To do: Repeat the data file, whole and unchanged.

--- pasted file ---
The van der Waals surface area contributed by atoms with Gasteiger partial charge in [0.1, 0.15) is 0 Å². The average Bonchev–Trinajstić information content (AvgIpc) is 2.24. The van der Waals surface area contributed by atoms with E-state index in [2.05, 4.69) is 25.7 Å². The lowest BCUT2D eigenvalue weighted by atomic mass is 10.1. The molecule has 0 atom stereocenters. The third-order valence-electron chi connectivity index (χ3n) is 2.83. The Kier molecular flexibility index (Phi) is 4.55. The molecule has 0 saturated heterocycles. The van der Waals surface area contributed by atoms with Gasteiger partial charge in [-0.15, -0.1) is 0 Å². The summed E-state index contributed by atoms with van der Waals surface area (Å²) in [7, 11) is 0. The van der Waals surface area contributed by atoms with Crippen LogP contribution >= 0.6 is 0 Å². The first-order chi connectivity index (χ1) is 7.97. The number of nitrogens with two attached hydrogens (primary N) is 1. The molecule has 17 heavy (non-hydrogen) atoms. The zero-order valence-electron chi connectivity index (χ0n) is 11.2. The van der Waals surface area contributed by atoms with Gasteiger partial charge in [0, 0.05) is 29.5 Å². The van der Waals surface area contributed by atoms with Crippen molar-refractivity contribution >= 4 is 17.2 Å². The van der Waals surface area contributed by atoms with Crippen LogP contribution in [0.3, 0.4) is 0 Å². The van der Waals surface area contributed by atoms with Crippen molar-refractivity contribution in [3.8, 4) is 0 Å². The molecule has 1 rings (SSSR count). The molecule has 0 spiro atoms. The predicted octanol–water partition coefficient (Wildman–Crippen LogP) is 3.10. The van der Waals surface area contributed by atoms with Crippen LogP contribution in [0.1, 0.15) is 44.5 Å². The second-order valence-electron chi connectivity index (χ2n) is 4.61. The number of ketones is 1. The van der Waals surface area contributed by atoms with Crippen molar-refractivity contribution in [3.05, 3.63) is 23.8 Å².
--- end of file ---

The van der Waals surface area contributed by atoms with Gasteiger partial charge in [0.1, 0.15) is 0 Å². The average Bonchev–Trinajstić information content (AvgIpc) is 2.24. The van der Waals surface area contributed by atoms with E-state index in [2.05, 4.69) is 25.7 Å². The lowest BCUT2D eigenvalue weighted by atomic mass is 10.1. The molecule has 0 atom stereocenters. The third-order valence-electron chi connectivity index (χ3n) is 2.83. The Kier molecular flexibility index (Phi) is 4.55. The molecule has 0 saturated heterocycles. The van der Waals surface area contributed by atoms with Gasteiger partial charge in [-0.15, -0.1) is 0 Å². The summed E-state index contributed by atoms with van der Waals surface area (Å²) in [7, 11) is 0. The van der Waals surface area contributed by atoms with Crippen LogP contribution >= 0.6 is 0 Å². The first-order chi connectivity index (χ1) is 7.97. The number of nitrogens with two attached hydrogens (primary N) is 1. The molecule has 17 heavy (non-hydrogen) atoms. The zero-order valence-electron chi connectivity index (χ0n) is 11.2. The van der Waals surface area contributed by atoms with Gasteiger partial charge in [0, 0.05) is 29.5 Å². The van der Waals surface area contributed by atoms with Crippen molar-refractivity contribution >= 4 is 17.2 Å². The van der Waals surface area contributed by atoms with Crippen LogP contribution in [0.3, 0.4) is 0 Å². The van der Waals surface area contributed by atoms with Crippen molar-refractivity contribution in [3.8, 4) is 0 Å². The molecule has 1 rings (SSSR count). The molecule has 0 spiro atoms. The predicted octanol–water partition coefficient (Wildman–Crippen LogP) is 3.10. The van der Waals surface area contributed by atoms with Crippen LogP contribution in [0.1, 0.15) is 44.5 Å². The second-order valence-electron chi connectivity index (χ2n) is 4.61. The number of ketones is 1. The van der Waals surface area contributed by atoms with Crippen molar-refractivity contribution in [3.05, 3.63) is 23.8 Å².